A common mistake for legal departments is to focus on tools without having the foundation layer in place. The shortcoming of this approach is that no matter how well a specific tool performs, it will not be able to solve for the parts of the end to end legal process for which the tool has no application.
The bottom right quadrant
Optimising resourcing decisions for bottom right quadrant work is a relatively new concept and as such there are few rights and wrongs as to how to approach it. Some legal departments will build full in-house capability powered by legal technologists, automation experts and an army of paralegals. Others will decide this work is non-core and outsource the lot. Some will take a mid-way approach.
And for the work being sent to alternative providers the decision making doesn’t stop with whether to outsource or not. How that work is done also involves a range of considerations. Are alternative providers engaged to do specific parts of a job to be stitched together by a law firm or the on-house team? Or is the intention to create a fully integrated end to end legal outsourcing, potentially offering multi-functional capability along with other corporate support services? Or somewhere in between?
Again, there is no one size fits all and the strategic choices need to be well thought through. Keeping front of mind the benefits of considering these choices at all is imperative. Cost reduction must be a key driver. A legal department that executes well should expect at least between 15%-30% saving across the volume of work in this quadrant. But savings in not the only benefit there is also simplification, standardisation, risk management better client and customer service and the Productivity Dividend.
The Productivity Dividend
So if one of the key outcomes is material cost reductions across the bottom right quadrant the natural follow on question is what to do with these savings. One option is to reduce the size of the legal department and/or reduce legal spend on traditional law firms. For some legal departments budget reductions have already been demanded and managing the bottom right quadrant is a key way to manage to these new circumstances. However there are other considerations a future focused legal department should give to realising these new savings. Using freed-up resources to move up the value chain by focusing on new areas of value adding work should be at the top of the list. Taking time to be more proactive about adding new value as opposed to reactively treading water will appeal to most in-house legal leaders. Who for example in your organisation is thinking about your future contract management strategies and how in particular new technologies like smart contracting and blockchain are going to play a critical role? Shouldn’t the legal department at least be playing a key role shaping if not managing this space? There are plenty of other examples of value adding future work for which legal departments need to free up time and resources by better managing the bottom right quadrant work.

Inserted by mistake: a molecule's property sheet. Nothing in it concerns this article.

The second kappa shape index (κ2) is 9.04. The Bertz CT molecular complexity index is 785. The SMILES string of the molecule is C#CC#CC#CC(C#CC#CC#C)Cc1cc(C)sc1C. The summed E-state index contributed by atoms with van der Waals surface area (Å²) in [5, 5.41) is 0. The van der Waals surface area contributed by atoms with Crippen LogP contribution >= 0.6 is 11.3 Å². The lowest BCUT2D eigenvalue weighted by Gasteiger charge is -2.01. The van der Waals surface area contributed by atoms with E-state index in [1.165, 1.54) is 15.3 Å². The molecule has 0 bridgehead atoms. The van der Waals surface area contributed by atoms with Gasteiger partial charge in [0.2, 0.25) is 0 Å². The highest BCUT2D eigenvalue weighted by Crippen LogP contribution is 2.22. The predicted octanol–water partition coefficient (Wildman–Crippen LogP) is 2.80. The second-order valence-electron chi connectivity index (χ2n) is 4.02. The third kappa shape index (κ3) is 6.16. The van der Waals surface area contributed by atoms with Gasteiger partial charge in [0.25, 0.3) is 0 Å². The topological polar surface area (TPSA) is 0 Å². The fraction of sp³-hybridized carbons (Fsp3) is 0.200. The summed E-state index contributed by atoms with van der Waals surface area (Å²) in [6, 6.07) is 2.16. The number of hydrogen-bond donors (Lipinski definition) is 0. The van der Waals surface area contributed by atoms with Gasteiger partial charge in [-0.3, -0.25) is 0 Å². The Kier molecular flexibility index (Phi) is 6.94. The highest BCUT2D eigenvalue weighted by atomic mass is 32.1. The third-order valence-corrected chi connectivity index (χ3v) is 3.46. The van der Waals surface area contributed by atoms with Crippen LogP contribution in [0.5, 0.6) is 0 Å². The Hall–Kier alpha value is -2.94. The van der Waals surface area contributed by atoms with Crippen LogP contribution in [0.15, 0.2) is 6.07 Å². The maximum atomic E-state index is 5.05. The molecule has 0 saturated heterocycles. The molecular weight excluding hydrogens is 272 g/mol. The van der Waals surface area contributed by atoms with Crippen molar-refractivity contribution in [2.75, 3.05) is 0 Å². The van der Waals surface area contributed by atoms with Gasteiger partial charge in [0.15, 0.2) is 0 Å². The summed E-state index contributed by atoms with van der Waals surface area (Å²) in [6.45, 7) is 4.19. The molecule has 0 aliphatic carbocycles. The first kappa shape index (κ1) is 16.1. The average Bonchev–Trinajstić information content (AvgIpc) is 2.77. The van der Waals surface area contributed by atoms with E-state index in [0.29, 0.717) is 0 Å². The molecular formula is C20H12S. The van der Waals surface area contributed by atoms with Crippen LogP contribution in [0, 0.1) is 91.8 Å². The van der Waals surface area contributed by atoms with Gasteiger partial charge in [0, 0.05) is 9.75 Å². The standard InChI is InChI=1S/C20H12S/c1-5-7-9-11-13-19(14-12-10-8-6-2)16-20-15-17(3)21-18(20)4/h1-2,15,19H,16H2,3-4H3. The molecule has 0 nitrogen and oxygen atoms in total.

Convincing stakeholders that the legal department should be taking on new responsibilities to add new value to the business is no simple task. These are unchartered territories where the legal team will have no previous track record. Business cases will need to be developed, trust will need to be established and goodwill drawn upon. Measuring baselines and producing data to show quantifiable change is crucial. These skills have not typically been a major feature of legal departments’ tool boxes. It can be argued however that not exploring these opportunities is the riskier strategy. Without a plan to unlock new value, the future of the legal department is inevitably a smaller, more efficient but ultimately less impactful one. This is not an environment that will inspire and retain our young and ambitious legal talent of the future, let alone maximise shareholder and stakeholder value.
Optimising resourcing decisions, or right sourcing is one of the most important levers for legal departments of the future to set themselves for success.
To make the right resourcing decisions a legal department must invest in its own strategic roadmap, change programs and foundation layer legal operating technology to provide the data about what work is being done and where and by whom.
Measurement of savings, value added and liabilities avoided is key for understanding what return on investment legal departments and the enterprises they support receive from these initiatives.
The end goal should not just be about cost savings and reduced headcount, the Productivity Dividend should at least partially be used to reinvest in activities that will add new value to the organisation in the future.
In order to realise savings and deliver new value consider a partner that can stitch together different services and technologies and provide end to end process ownership and accountability in areas where the legal department does not have bench strength today.
About the Author
Mick Sheehy runs PwC’s Australian NewLaw practice, focussed on providing strategic consulting, technology and outsourcing solutions to legal departments. Mick is a recognised international leader in the field of legal innovation and transformation, having won numerous international legal innovation awards and with his work the subject of a case study for Harvard Law School.
Mick founded and chaired the Corporate Legal Operations Consortium Australia, an industry body established to share best practice legal operations and innovation knowledge.